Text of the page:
operators don’t necessarily own the sites or the equipment, and somebody who’s leasing it to them may tell them they’re fine when they’re not,” he said. “Just try and follow the rules.”

If something involving the tanks looks amiss, Santicola urged operators to react to it immediately. “Don’t wait a couple of days to see if the shortage fixes itself or something. I’ve seen it happen. Cars don’t heal themselves, and neither do tanks.”

Submersible turbine pumps also require some operator attention. “People start to complain that the fuel flow is slow, or the nozzles are clicking on and off all the time. Don’t just stop at changing the filter, take a look,” Santicola added. “If you’re in a vapor-recovery area make sure the vapor-recovery system isn’t jammed up, because that will create nozzle issues on the back pressure. Also, be sure to check the STPs to make sure there isn’t something going wrong there.”

A fuel pump, Santicola underscored, isn’t really a pump. “It’s a dispenser. The thing that actually pushes the fuel out sits in the bottom of the tank. That’s really what you need to look at.”

The Big Thing Now
“The issue operators need to focus on now is certification,” said Marshall Mott-Smith, president of Mott-Smith Consulting in Tallahassee, Fla. “The deadline for operator certification is coming up for Class A, B and C tanks. They really ought to check their individual state tank program Web sites to see about implementation dates and deadlines. They’re going to vary.”

In some places, states have chosen to go with commercially available classes for A, B and C, while in others the state is actually providing the training, which will keep the cost down. “They’ll either have classroom types of courses or Internet-based programs,” Mott-Smith said.

It remains hard to make generalizations about all 50 states on operator certification. “Generally speaking the federal law prevails. It came out of the Energy Act of 2005, and the federal deadlines are coming up in August 2011,” Mott-Smith said. Caution is needed as some states have deadlines that may arrive sooner than the federal requirements. “They need to check with their individual state UST Web sites and m
ake sure they are going to be in compliance with the operator certification requirements.”

In some states, those UST sites are associated with the fire marshal’s office, in others with environmental agencies. Either way, operators should know where to find the data they’re looking for. “Typically they’re going to have a registration from that regulatory agency; they’re going to know who to talk to,” Mott-Smith said.

Ironically, states have had to obtain their own statutory authority, from their own legislatures, in order to implement the federal Energy Act because they are unable to enforce a federal rule without a state-specific authority to do so. “A lot of them have gone back to their legislatures and received authority not just to do the operator certification, but the other requirements of the Energy Act,” Mott-Smith said. These include secondary containment for all new tanks and all new piping systems, as well as under-dispenser containments, spill buckets and piping.

According to Mott-Smith, who managed regulatory programs for 22 years for the state of Florida, it remains more or less a level playing field for all new facilities going forward. “But again, the states are in different stages of success as far as getting their statutory authority.”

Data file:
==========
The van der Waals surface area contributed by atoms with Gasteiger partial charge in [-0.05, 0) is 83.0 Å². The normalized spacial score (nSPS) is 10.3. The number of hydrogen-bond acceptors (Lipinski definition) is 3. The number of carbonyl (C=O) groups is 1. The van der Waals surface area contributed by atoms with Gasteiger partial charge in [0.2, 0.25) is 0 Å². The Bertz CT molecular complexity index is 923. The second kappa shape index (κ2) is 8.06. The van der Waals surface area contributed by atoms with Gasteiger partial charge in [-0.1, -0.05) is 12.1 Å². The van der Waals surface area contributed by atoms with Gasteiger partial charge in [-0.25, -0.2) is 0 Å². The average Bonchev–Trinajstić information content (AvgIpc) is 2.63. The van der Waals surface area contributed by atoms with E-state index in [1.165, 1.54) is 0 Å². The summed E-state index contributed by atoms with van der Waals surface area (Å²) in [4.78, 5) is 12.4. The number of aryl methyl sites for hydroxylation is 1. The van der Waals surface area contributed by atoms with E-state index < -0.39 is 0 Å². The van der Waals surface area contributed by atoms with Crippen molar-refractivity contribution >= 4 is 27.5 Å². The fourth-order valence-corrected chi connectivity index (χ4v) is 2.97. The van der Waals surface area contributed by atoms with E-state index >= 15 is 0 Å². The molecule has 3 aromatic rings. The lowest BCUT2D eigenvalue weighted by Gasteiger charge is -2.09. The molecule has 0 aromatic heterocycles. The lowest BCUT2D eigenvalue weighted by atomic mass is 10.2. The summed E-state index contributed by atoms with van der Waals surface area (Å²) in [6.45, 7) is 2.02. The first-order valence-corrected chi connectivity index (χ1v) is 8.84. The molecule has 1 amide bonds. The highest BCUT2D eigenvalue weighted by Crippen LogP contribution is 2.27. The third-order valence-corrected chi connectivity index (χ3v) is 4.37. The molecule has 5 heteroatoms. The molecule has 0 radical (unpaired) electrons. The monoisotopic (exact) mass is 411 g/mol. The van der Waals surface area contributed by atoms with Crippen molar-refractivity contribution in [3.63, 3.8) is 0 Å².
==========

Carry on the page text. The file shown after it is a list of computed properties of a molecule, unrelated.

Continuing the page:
Once that authority is in place, however, states must also go through the rule-making process.

“Some state rule-making processes are just incredibly cumbersome and long,” Mott-Smith said. “Others are already done; they’re over with. So again, this is where your owners need to take a look at the specific landscape in their states and see where that state is as far as implementation of the Energy Act.”

Take Violations Seriously
Yet another important consideration is what is called a delivery prohibition. If owners are cited for violations of state underground storage tank rules that are considered especially serious—a threat for ground—or surface-water contamination, for example, the state can actually prohibit the delivery of fuel to that tank. “They have what’s called a lock-out type program, and they can deny fuel to the owner,” Santicola advised.

As with all regulations, owners need to check with their states and see whether they’ve implemented that rule yet. Mott-Smith estimated that about a third of the states have the authority to enforce all the provisions of the Energy Act of 2005, while others are in various stages.

The state that may be the farthest behind on the Energy Act is the one with which Mott-Smith is most familiar, Florida, he said. Legislators there chose not to go for any of the Energy Act requirements because they have their own rules, which may be even more stringent. “So as these deadlines go by in 2011, it will be up to the Environmental Protection Agency, probably, to come down there and enforce those requirements,” he said.

The EPA is in the process of amending its rules, something it has not done since 1988. “There are a lot of proposed changes that are coming out,” Mott-Smith concluded. “I’ve actually been hired to review those rules, but generally speaking there are going to be some other changes coming down for the tank owners.”

The bottom line, Santicola noted, is simply that operators don’t pay adequate attention to their systems, which is understandable.

“These things are underground, the deliveries are automatic and as long as everything is going right people tend to forget about tank maintenance. But they are the key portion of petroleum operations and need to be protected and monitored as such.”


Speak Your Mind